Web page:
As a man, you can be short along with many other things. You can be short and famous, like Jack Harlow. You can be short and incredibly talented, like Bruno Mars. You can be short and have a really hot tall girlfriend, like Tom Holland. Or you can be short and possess the ability to make women orgasm in lockstep as you hit a high C note, like the Weeknd.
Short kings exist aplenty in the world of riches and privilege. But some lesser known tech bros, finance guys, actors, and wealthy soft bois are going to extreme lengths to leave their short king status behind for the new shiny mantle of…slightly taller king.
In GQ’s latest deep dive, men who’ve undergone intensely painful leg lengthening surgeries shared why they paid between $70,000 to $150,000 to add anywhere between three to six inches to their height—the taller the aspirations, the bigger the price tag. The surgery requires both femurs to be broken, a process that takes about a year and renders patients unable to walk for months. Nails made of titanium are inserted into the bone and extended one millimeter every day for 90 days by a magnetic remote control. But that’s just for the most commonly requested additional three inches. For six inches? They’ve gotta break your tibias, too.
Men—cishet straight men, specifically—have long suffered the consequences of daring to exist in the world at shorter than 5’11”. Straight women will commonly draw boundaries around their height preferences, like “won’t date a guy under 6 feet” or “he’d be perfect if he was a little bit taller.” Inter-height couples are a rarity, and when they are spotted out in the wild, they’re the subject of whispers and stares and even absurd questions about how they have sex. According to a 2009 Australian study cited by GQ, short kings actually earn less than tall princes (about $500 more a year per inch) and are less likely to make it to the C Suite, considering the average height of a male Fortune 500 CEO is six feet. But have no fear! The LimbplastX Institute, a Las Vegas clinic founded in 2016, has the solution for those who are desperate.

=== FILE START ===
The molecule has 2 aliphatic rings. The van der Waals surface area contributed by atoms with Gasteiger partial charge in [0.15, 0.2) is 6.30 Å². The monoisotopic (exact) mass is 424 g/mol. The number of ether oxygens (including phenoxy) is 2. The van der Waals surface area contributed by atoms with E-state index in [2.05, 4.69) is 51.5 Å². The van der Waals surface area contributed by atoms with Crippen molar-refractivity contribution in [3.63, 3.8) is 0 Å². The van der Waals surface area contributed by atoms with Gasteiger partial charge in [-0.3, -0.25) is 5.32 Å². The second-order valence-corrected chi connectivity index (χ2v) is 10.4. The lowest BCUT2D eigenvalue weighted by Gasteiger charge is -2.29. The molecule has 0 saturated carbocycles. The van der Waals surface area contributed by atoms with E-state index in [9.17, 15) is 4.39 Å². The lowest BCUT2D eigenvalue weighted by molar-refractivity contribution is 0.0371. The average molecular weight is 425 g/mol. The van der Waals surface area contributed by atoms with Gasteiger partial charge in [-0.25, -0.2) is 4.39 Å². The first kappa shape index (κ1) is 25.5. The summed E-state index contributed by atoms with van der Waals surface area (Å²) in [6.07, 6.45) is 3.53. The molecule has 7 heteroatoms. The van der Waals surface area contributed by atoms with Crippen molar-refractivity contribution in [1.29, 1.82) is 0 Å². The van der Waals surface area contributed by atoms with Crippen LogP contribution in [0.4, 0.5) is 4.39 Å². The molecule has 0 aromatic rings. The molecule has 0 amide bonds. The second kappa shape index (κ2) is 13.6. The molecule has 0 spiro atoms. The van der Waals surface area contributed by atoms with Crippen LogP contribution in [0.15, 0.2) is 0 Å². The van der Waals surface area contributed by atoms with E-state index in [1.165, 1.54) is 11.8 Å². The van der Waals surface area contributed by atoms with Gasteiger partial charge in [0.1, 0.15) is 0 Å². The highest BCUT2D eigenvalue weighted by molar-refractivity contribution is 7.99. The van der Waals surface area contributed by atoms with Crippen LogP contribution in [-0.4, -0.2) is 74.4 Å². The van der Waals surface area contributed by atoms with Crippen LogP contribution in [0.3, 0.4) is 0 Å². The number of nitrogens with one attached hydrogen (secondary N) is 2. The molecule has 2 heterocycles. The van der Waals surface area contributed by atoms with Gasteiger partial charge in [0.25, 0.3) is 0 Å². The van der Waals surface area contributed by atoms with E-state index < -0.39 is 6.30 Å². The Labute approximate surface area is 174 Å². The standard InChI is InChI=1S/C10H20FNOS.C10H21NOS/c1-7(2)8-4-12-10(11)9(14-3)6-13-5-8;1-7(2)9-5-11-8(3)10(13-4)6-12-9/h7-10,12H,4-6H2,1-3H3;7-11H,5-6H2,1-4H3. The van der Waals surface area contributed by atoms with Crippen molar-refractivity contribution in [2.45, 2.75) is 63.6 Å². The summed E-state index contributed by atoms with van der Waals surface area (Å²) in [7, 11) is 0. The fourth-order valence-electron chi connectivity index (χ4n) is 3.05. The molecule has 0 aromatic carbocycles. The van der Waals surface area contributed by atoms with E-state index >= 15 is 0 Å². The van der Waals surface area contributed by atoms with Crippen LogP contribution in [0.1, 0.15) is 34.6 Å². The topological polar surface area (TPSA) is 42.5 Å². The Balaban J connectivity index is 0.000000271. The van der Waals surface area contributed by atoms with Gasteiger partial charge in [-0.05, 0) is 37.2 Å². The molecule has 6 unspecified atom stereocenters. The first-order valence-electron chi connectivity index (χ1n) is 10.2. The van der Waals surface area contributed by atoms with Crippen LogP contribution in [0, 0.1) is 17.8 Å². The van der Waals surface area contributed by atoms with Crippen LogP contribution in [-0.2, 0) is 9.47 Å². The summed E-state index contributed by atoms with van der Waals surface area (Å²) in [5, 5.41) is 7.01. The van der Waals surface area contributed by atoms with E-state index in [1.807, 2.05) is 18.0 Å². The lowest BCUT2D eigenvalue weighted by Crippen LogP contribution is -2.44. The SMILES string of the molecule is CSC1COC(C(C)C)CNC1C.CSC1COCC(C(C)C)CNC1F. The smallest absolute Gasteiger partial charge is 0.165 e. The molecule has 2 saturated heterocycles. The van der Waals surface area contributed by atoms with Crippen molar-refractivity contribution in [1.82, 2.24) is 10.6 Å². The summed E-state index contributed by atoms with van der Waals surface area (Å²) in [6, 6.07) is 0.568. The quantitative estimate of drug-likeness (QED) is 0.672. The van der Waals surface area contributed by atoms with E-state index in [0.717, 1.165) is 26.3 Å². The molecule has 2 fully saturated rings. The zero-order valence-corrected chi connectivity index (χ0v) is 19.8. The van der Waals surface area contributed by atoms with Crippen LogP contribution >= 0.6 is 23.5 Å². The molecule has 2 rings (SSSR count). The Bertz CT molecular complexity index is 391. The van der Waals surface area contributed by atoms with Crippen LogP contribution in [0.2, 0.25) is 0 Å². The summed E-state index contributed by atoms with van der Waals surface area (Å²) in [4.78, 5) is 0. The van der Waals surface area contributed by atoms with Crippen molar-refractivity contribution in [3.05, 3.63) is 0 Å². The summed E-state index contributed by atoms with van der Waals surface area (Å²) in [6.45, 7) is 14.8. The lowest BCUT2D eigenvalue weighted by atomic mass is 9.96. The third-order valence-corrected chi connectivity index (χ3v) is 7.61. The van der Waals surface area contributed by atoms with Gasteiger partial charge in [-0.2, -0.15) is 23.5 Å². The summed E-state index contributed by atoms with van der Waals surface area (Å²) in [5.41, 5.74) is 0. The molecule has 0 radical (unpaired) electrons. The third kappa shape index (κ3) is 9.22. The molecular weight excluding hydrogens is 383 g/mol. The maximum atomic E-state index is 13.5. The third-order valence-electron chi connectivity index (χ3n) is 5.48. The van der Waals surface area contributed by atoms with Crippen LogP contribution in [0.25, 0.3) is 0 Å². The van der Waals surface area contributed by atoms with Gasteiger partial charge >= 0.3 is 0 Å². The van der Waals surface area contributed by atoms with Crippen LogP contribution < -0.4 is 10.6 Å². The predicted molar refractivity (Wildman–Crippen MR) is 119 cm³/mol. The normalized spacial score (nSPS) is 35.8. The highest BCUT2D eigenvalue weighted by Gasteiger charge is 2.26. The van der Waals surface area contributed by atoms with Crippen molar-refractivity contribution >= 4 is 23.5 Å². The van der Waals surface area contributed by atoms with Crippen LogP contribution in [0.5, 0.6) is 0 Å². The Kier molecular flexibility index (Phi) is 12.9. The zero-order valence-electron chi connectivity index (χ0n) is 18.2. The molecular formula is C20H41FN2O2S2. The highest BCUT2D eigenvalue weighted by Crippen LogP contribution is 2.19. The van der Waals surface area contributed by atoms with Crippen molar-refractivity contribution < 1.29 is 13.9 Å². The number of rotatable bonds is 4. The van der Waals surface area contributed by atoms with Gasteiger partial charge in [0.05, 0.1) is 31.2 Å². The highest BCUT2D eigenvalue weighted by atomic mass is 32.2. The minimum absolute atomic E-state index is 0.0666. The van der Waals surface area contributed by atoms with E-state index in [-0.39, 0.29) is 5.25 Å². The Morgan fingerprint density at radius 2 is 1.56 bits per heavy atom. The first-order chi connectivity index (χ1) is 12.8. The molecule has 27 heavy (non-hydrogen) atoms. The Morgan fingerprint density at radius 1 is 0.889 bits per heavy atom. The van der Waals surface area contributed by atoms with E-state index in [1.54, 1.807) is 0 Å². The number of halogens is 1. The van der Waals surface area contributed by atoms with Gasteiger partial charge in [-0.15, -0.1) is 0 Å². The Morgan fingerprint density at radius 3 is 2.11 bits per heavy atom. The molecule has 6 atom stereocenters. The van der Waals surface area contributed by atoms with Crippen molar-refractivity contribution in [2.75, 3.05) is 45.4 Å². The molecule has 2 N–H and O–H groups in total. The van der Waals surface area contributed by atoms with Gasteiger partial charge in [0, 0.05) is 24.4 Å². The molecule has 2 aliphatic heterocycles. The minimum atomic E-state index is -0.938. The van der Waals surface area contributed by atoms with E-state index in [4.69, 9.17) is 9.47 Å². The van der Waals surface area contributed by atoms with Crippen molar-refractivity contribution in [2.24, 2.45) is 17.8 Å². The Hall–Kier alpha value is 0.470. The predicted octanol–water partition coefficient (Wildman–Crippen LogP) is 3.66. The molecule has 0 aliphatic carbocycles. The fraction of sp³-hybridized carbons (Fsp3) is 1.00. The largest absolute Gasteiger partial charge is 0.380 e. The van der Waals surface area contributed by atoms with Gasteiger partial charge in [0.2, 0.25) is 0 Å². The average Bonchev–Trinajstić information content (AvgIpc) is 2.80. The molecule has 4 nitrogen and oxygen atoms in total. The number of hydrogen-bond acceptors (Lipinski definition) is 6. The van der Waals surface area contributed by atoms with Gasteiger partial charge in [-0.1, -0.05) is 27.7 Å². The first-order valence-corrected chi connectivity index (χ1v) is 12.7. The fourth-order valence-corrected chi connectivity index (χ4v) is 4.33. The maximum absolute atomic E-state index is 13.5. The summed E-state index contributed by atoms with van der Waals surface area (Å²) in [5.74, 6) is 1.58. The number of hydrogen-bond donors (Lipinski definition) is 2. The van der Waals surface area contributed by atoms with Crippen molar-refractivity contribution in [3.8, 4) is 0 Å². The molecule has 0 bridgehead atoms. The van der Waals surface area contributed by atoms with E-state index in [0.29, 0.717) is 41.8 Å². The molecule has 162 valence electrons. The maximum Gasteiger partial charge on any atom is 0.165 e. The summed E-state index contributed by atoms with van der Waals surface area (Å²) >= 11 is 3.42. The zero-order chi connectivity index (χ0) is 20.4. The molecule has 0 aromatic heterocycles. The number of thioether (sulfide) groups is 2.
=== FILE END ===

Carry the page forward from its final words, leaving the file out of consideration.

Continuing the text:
Since Covid19 kickstarted a Zoom-inspired plastic surgery binge, the LimbplastX Institute says they’ve seen double their regular load of patients and are up to 50 new people a month. A BBC report says that hundreds of American men are opting for the procedure, while men in general are embracing the idea of altering their appearance through gender affirming surgeries—up 29 percent from two decades prior, according to the American Society of Plastic Surgeons. The owner of LimbplastX, “Dr. D,” jokes that he could open a tech company with the amount of tech bros he operates on. “I got, like, 20 software engineers doing this procedure right now who are here in Vegas. There was a girl yesterday from PayPal. I’ve got patients from Google, Amazon, Facebook, Microsoft. I’ve had multiple patients from Microsoft,” he said. He also operates on trans men, and has shortened the legs of trans women.
One of Dr. D’s patients, Chad, decided to go through with surgery because a woman who was 5’10” was embarrassed to hold his (5'5”) hand walking down the street. “I was like, ‘All right, you want to be like that? If you think you could do better, you go do better. See you later,’” Chad told GQ.
Despite it costing an additional $14,000 to $20,000 to get the nails surgically removed, another man quoted in the piece named John was able to afford the surgery by taking out a loan for his femurs. He is set to pay $1,200 a month for the next five years. Why purposely gnarl your own legs for a not life-changing amount of extra inches and certainly a life-changing amount of money? “I noticed that taller people just seem to have it easier,” John told GQ. “The world seems to bend for them.” And to be fair, he is correct.
It would be easy to judge this life-altering, if not life-threatening surgery in service of maintaining an idyllic manhood—but for many, it’s apparently worth the risk. If we are going to be fine with gender affirming surgeries and procedures—or if you’ve had a rhinoplasty, lip filler, or any body modifications to appear more feminine or masculine—why not change your height, too?
Doctors caution that this surgery is in a different league, though:
Because of the risks associated with limb-lengthening surgery—which includes long-term damage to nerves, limitation of joint motion, chronic pain, and in rare cases, pulmonary embolisms—Westrich cautions that “although the procedure is performed for cosmetic reasons, it is not in the same dimension as other cosmetic procedures such as facelifts, breast augmentation and nose jobs.”
It’s a bummer that anyone is made to feel lesser than because of their height. I wish no one had to break their own legs for this reason—but I do hope those few extra inches bring them a few extra ounces of joy and confidence!